The reason was the songs.  The three bands I heard varied from passable to outstanding, but what shook me were the songs.   Each band had a singer or singers, and though they didn’t sing “Stardust” the ones they did came from the same era.  The solos from the first singer were Jerome Kern’s “All the Things You Are” and Gordon and Warren’s “At Last” - two songs I hadn’t heard for maybe half a century.  From nervousness I thought, the singer had some trouble with the first song, with its tricky if lovely key change and sudden high notes, but after regaining her confidence she acquitted herself well with the second. 
The extraordinary thing was my remembering the lyrics to these pieces.  And those to the next ones sung as well - Gershwin’s “How Long Has This Been Going On?” and, appropriately enough, the quirky “I Could Write a Book” from Rodgers and Hart.  Where  inside me had these gorgeous words come from?  Where had they been all this time?  I gave up singing over fifty years ago, before I came to Australia, when I got married and couldn’t afford the fees.  Remember, this was the fifties, when few of us thoroughly wedded women allowed our own private dreams to materialise.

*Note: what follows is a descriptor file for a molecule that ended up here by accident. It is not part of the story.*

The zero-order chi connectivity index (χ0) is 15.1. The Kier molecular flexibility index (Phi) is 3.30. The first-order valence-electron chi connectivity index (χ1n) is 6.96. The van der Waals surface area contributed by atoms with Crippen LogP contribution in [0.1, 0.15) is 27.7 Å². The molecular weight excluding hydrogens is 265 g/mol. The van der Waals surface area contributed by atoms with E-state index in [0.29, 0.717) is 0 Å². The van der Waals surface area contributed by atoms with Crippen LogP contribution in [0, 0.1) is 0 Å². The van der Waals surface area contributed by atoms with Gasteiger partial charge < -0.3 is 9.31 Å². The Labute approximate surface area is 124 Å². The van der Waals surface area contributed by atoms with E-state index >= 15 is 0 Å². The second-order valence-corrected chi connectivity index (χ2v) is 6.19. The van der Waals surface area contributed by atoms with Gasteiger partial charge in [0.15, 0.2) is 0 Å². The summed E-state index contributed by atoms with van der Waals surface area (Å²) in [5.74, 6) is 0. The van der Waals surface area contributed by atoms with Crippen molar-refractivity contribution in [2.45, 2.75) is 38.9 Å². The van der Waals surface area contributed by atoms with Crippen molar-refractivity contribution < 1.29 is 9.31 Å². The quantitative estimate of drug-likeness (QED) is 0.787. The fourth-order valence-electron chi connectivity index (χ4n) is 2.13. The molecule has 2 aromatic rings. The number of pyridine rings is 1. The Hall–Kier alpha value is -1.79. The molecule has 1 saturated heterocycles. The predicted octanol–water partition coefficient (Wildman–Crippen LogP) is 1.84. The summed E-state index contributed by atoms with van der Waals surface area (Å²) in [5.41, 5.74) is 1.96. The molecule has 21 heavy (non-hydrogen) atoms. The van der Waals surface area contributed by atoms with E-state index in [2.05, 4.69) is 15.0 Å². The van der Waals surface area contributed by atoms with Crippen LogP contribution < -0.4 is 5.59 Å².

Until that fateful union I was driving every Thursday afternoon to the formidable Mrs Goodman’s, up in the Hollywood Hills.  Coach to the stars, Goodman was an impressively bulky woman, with soft light brown hair piled up on her head.  She sat at the grand piano, her beringed fingers sailing through the octaves, coaxing my voice ever higher.  While outside the sprinklers clicked and whirred,  spraying the french windows and occasionally her lawn, my vocal cords stretched to the utmost around Alone, alone, on the wide, wide sea/Alone, alone on the wide, wide sea, hoisting my voice upward through the keys.  She said I had genius but not enough strength in my lungs and singing Coleridge was designed to give me power.  I was about to cut my first record when I gave it away and plunged into wedlock and motherhood instead.  The truth was I lost heart.  My favourite singer was Ella Fitzgerald, but Mrs Goodman was modelling me on Teresa Brewer.  Teresa Brewer? you say.  Well, Brewer was a popular singer in her day, probably underrated, but she wasn’t Ella, and the disappointment I felt played no small part in my decision, a decision that landed me in Australia and another life altogether.